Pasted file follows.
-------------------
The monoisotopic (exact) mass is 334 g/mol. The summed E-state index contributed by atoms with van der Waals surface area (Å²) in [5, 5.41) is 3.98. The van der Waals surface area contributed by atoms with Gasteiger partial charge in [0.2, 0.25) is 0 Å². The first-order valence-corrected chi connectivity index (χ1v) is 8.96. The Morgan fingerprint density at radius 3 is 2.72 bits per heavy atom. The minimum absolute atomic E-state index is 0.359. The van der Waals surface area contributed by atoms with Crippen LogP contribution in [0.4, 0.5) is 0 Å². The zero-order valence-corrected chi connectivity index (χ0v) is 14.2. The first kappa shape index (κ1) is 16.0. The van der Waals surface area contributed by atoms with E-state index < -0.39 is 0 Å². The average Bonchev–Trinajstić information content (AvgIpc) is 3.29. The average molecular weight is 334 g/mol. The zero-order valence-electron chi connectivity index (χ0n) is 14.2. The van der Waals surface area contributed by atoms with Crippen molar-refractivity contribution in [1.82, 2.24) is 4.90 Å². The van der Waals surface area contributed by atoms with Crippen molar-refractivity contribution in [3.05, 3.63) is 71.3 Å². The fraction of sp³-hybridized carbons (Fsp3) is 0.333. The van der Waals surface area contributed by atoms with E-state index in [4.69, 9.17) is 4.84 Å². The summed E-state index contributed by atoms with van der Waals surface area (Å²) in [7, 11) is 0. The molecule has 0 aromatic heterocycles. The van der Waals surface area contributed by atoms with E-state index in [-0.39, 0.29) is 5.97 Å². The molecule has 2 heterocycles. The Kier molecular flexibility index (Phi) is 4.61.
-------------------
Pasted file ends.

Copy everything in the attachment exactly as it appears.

The monoisotopic (exact) mass is 334 g/mol. The summed E-state index contributed by atoms with van der Waals surface area (Å²) in [5, 5.41) is 3.98. The van der Waals surface area contributed by atoms with Gasteiger partial charge in [0.2, 0.25) is 0 Å². The first-order valence-corrected chi connectivity index (χ1v) is 8.96. The Morgan fingerprint density at radius 3 is 2.72 bits per heavy atom. The minimum absolute atomic E-state index is 0.359. The van der Waals surface area contributed by atoms with Crippen LogP contribution in [0.4, 0.5) is 0 Å². The zero-order valence-corrected chi connectivity index (χ0v) is 14.2. The first kappa shape index (κ1) is 16.0. The van der Waals surface area contributed by atoms with E-state index < -0.39 is 0 Å². The average Bonchev–Trinajstić information content (AvgIpc) is 3.29. The average molecular weight is 334 g/mol. The zero-order valence-electron chi connectivity index (χ0n) is 14.2. The van der Waals surface area contributed by atoms with Crippen molar-refractivity contribution in [1.82, 2.24) is 4.90 Å². The van der Waals surface area contributed by atoms with Crippen molar-refractivity contribution in [3.05, 3.63) is 71.3 Å². The fraction of sp³-hybridized carbons (Fsp3) is 0.333. The van der Waals surface area contributed by atoms with E-state index in [4.69, 9.17) is 4.84 Å². The summed E-state index contributed by atoms with van der Waals surface area (Å²) in [7, 11) is 0. The molecule has 0 aromatic heterocycles. The van der Waals surface area contributed by atoms with E-state index in [-0.39, 0.29) is 5.97 Å². The molecule has 2 heterocycles. The Kier molecular flexibility index (Phi) is 4.61.